In Bristol this week, at the annual conference of the Girls’ Schools Association, headteacher Rose Hardy used some vivid imagery to describe GCSEs. Here’s what she said:
“I think many heads would say that in 30 years’ time, maybe sooner, we’ll look back and say what we’re doing now with young people is the equivalent of what the Victorians did – building their school rooms with windows so high up pupils couldn’t look out, and putting them in dunce caps”.
The report of the debate about GCSEs led to an editorial in The Times under the headline: "Tested to Destruction". The newspaper said that these "troubled" exams no longer served a useful purpose:
“Scrapping GCSEs would free up time that could be spent working towards richer qualifications at 18. At present it encourages schools to teach pupils to tick boxes rather than to educate them imaginatively.”
It’s good that the leaders of some of our longest established independent schools are leading the drive for qualification reform. It’s good that one of our oldest newspapers is doing the same.
After all, as I’ve written before, an examination designed in and for a different era, is looking increasingly irrelevant. As technology takes on so much of the heavy lifting in other parts of our lives, surely the days of sports halls being filled with old school desks, armies of invigilators, and exam storerooms akin to Fort Knox is an anachronism.
Glimpse into the future
The son of a friend of mine has just finished his five-year medical training at a prestigious university in England. He’s now a junior doctor in the Midlands. So, during that five-year training, how many formal examinations did he sit?
The answer: none. He was assessed, of course. But all of the assessment was via online testing, which means candidates could be sitting in the same room, at adjacent computers, answering personalised questions that make cheating impossible.
It’s a glimpse into a future which needs to arrive in schools.
ASCL has already proposed one radical alternative to the woefully old-fangled GCSE English language qualification. We set up a Commission of Inquiry to look at how we could improve the prospects of the "forgotten third" of 16-year-olds who every year fall short of achieving the grade 4 "standard pass" in GCSE English and maths.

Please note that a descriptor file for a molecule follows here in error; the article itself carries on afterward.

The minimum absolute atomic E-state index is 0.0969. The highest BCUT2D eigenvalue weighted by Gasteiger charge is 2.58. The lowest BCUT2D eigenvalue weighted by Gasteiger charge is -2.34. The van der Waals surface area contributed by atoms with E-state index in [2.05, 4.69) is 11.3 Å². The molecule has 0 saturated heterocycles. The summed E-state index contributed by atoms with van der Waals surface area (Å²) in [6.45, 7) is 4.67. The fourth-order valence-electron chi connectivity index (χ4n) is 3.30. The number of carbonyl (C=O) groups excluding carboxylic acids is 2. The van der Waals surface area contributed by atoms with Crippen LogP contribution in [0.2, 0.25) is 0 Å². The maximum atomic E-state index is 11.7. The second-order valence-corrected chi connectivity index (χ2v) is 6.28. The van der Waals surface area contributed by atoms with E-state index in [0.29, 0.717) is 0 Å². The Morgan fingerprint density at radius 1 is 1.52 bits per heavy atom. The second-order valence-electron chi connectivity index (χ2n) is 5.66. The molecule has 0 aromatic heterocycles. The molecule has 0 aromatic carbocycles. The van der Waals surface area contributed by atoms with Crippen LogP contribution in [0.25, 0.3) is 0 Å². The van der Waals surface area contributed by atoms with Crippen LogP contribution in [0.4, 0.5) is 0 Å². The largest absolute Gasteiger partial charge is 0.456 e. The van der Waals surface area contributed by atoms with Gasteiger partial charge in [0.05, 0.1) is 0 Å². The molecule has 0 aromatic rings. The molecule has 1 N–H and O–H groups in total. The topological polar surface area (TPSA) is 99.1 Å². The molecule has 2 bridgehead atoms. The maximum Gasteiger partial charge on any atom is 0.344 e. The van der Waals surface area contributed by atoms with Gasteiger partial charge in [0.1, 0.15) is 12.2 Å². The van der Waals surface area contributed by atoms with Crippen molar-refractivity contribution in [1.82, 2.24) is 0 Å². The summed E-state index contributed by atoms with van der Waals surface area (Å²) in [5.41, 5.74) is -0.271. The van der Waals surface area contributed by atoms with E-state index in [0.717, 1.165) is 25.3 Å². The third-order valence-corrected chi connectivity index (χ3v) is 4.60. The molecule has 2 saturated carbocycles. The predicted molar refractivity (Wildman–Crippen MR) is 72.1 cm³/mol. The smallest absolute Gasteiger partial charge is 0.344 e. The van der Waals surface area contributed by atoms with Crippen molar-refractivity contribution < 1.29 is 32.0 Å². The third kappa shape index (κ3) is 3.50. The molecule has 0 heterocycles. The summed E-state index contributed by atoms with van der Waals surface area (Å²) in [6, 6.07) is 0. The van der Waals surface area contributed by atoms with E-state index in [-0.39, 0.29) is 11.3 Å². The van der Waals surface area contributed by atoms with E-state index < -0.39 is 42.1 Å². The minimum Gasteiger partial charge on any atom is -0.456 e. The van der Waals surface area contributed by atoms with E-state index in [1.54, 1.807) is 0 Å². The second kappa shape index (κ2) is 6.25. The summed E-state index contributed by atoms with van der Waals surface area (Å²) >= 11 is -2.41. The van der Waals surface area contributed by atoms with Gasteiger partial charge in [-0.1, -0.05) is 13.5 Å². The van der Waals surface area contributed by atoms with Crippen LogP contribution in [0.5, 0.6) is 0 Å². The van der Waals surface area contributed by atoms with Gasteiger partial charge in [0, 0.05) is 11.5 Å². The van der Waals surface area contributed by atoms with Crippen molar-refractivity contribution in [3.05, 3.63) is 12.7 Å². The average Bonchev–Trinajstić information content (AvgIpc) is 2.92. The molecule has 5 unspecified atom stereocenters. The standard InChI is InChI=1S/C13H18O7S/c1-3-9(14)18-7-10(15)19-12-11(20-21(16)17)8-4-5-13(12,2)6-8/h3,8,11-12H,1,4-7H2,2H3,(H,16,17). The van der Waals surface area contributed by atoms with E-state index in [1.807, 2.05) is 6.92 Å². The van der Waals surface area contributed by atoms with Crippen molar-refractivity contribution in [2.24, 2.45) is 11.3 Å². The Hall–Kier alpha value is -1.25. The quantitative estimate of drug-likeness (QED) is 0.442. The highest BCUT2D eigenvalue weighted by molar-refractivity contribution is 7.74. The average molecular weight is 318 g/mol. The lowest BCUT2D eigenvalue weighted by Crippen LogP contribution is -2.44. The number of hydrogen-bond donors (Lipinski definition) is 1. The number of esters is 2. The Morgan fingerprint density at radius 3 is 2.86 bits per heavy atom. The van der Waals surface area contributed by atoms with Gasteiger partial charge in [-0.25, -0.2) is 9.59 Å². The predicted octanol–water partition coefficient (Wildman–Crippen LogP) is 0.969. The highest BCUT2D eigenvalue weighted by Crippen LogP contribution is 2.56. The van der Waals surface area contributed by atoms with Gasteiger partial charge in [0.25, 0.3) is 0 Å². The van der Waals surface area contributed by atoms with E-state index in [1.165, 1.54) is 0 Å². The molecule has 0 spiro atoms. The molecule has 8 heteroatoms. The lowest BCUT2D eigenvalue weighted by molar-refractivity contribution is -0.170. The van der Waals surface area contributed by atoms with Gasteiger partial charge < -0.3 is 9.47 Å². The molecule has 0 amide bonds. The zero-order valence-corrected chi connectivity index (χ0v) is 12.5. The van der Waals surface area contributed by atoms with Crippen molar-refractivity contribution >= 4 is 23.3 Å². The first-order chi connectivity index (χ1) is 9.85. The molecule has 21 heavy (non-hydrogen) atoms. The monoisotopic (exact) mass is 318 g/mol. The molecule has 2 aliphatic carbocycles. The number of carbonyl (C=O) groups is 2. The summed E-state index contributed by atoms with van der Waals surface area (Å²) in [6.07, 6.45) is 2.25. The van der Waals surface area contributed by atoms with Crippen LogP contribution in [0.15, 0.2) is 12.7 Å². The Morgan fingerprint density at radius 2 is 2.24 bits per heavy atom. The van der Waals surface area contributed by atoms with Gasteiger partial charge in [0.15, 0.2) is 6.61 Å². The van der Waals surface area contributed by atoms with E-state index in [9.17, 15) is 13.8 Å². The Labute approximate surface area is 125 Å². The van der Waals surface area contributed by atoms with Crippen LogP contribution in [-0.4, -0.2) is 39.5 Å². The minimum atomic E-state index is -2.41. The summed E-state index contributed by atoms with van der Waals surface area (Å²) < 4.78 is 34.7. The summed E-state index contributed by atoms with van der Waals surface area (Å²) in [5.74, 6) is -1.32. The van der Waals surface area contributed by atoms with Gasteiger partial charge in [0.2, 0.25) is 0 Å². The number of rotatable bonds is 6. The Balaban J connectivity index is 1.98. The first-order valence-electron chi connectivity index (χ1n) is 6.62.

Its answer was the introduction of a new type of qualification: a Passport in English, and in time maths, which students would be able to take between the ages of 15 and 19 at the point of readiness, and which would enable them to develop their skills over time.
The commission also looked forward to a more radical appraisal of the GCSE system in its entirety as well as the accompanying paraphernalia of school performance tables:
“The government should establish a cross-sector review of England’s GCSE exam system which is currently rooted in testing and assessment designed for a different era; and, in parallel, review the current high-stakes school accountability systems which are outmoded for students, parents and schools today.”
Long way to go
It is a sign of how far we have to go that the government isn’t currently prepared to even countenance the relatively modest proposal for a Passport in English and maths, let alone an overhaul of GCSEs.
The Department for Education’s response to the publication of the commission’s report was a somewhat confusing statement that said: “The education secretary has made clear that he won’t be changing the national curriculum, allowing teachers the freedom to focus on their teaching.”
This was from a government which has spent the past decade changing every single GCSE and A-level qualification in a hare-brained splurge of reform which has had precisely the opposite effect of allowing teachers to focus on teaching.
Of course, politicians on all sides have long regarded GCSEs and A-levels as an article of faith. Way back in 2004, the then Labour government had a golden opportunity to change all this with a widely-supported set of reforms from former chief inspector Mike Tomlinson.
He proposed a diploma that would replace GCSEs, A-levels and vocational qualifications, made up of combinations of modules and taken at different levels. In short, it was a progressive unifying qualification which would end the divide between academic and vocational courses – yes, that divide that politicians are always vowing to end without actually ever doing so. It would also allow a wider set of skills, aptitudes and experiences to be showcased, including the employability skills craved by employers.
Going for gold
But Labour blinked at the last moment, preferring to stick with the "gold standard" of GCSEs and A-levels rather than grasping the golden opportunity offered by the Tomlinson reforms.
And the rest, as they say, is history, with the current government continuing to use the phrase "gold standard" as though that makes our current exams immutable, while for good measure applying the same epithet to the planned T-level qualifications before they have even been launched.
So, to borrow Boris Johnson’s tiresomely repeated refrain about having an ‘oven-ready’ Brexit deal, we do, in fact, have an ‘oven-ready’ set of reforms to replace the current GCSE and A-level system. The work has been done. It is ready to go.
All that is needed is a bit of dusting off and updating of Tomlinson’s proposals, and we could actually do something about a system which we all know doesn’t serve well the needs of all our students and creates a lot of very unfortunate cliff edges.
If we ever get round to doing something about the “terrible treadmill” highlighted by headteacher Rose Hardy, then a good starting point might be to go back to the future.